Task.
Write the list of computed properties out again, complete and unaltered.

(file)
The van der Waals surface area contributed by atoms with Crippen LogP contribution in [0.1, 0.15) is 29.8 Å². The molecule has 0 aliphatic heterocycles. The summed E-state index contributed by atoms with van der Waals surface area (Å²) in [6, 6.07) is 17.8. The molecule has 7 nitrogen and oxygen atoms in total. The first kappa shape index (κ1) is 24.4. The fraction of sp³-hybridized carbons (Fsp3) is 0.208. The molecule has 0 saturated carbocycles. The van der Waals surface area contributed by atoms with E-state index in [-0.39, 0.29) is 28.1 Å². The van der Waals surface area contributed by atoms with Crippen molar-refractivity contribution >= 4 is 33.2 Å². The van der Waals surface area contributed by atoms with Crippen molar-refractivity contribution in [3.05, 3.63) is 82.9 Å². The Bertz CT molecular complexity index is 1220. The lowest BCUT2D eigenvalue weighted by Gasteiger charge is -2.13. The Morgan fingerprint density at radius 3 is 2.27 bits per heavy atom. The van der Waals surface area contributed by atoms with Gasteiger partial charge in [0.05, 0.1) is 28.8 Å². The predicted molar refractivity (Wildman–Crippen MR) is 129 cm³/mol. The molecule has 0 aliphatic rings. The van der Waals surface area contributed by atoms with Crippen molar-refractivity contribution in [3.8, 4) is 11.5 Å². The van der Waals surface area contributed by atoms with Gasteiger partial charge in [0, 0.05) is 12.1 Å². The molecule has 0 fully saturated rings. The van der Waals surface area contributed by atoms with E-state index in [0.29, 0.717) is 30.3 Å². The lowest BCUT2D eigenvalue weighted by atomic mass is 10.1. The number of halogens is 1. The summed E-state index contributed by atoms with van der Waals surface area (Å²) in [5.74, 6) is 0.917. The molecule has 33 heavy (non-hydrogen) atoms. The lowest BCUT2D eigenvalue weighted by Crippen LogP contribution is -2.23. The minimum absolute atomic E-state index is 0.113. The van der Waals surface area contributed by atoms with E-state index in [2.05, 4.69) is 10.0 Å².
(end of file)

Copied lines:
The van der Waals surface area contributed by atoms with Crippen LogP contribution in [0.1, 0.15) is 29.8 Å². The molecule has 0 aliphatic heterocycles. The summed E-state index contributed by atoms with van der Waals surface area (Å²) in [6, 6.07) is 17.8. The molecule has 7 nitrogen and oxygen atoms in total. The first kappa shape index (κ1) is 24.4. The fraction of sp³-hybridized carbons (Fsp3) is 0.208. The molecule has 0 saturated carbocycles. The van der Waals surface area contributed by atoms with E-state index in [-0.39, 0.29) is 28.1 Å². The van der Waals surface area contributed by atoms with Crippen molar-refractivity contribution >= 4 is 33.2 Å². The van der Waals surface area contributed by atoms with Crippen molar-refractivity contribution in [3.05, 3.63) is 82.9 Å². The Bertz CT molecular complexity index is 1220. The lowest BCUT2D eigenvalue weighted by Gasteiger charge is -2.13. The Morgan fingerprint density at radius 3 is 2.27 bits per heavy atom. The van der Waals surface area contributed by atoms with Gasteiger partial charge in [0.05, 0.1) is 28.8 Å². The predicted molar refractivity (Wildman–Crippen MR) is 129 cm³/mol. The molecule has 0 aliphatic rings. The van der Waals surface area contributed by atoms with Crippen molar-refractivity contribution in [3.8, 4) is 11.5 Å². The van der Waals surface area contributed by atoms with Gasteiger partial charge in [0, 0.05) is 12.1 Å². The molecule has 0 fully saturated rings. The van der Waals surface area contributed by atoms with E-state index in [0.29, 0.717) is 30.3 Å². The lowest BCUT2D eigenvalue weighted by atomic mass is 10.1. The number of halogens is 1. The summed E-state index contributed by atoms with van der Waals surface area (Å²) in [5.74, 6) is 0.917. The molecule has 33 heavy (non-hydrogen) atoms. The lowest BCUT2D eigenvalue weighted by Crippen LogP contribution is -2.23. The minimum absolute atomic E-state index is 0.113. The van der Waals surface area contributed by atoms with E-state index in [2.05, 4.69) is 10.0 Å².